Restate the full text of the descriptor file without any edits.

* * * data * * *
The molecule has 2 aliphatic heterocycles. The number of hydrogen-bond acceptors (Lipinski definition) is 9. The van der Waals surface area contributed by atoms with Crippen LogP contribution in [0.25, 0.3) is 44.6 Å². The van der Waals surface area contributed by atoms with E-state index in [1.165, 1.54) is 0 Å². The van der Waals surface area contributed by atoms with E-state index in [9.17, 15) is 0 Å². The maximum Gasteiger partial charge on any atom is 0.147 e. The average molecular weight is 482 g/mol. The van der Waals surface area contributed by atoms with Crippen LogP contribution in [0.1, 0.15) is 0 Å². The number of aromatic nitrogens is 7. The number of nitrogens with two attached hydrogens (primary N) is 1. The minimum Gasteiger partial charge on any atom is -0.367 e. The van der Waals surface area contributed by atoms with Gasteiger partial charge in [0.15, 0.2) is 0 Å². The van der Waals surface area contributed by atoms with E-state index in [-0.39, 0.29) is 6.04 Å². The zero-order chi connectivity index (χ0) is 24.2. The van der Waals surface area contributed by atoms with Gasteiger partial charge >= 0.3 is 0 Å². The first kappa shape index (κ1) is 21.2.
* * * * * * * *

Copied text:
The molecule has 2 aliphatic heterocycles. The number of hydrogen-bond acceptors (Lipinski definition) is 9. The van der Waals surface area contributed by atoms with Crippen LogP contribution in [0.25, 0.3) is 44.6 Å². The van der Waals surface area contributed by atoms with E-state index in [1.165, 1.54) is 0 Å². The van der Waals surface area contributed by atoms with E-state index in [9.17, 15) is 0 Å². The maximum Gasteiger partial charge on any atom is 0.147 e. The average molecular weight is 482 g/mol. The van der Waals surface area contributed by atoms with Crippen LogP contribution in [0.1, 0.15) is 0 Å². The number of aromatic nitrogens is 7. The number of nitrogens with two attached hydrogens (primary N) is 1. The minimum Gasteiger partial charge on any atom is -0.367 e. The van der Waals surface area contributed by atoms with Gasteiger partial charge in [0.15, 0.2) is 0 Å². The van der Waals surface area contributed by atoms with E-state index in [-0.39, 0.29) is 6.04 Å². The zero-order chi connectivity index (χ0) is 24.2. The van der Waals surface area contributed by atoms with Gasteiger partial charge >= 0.3 is 0 Å². The first kappa shape index (κ1) is 21.2.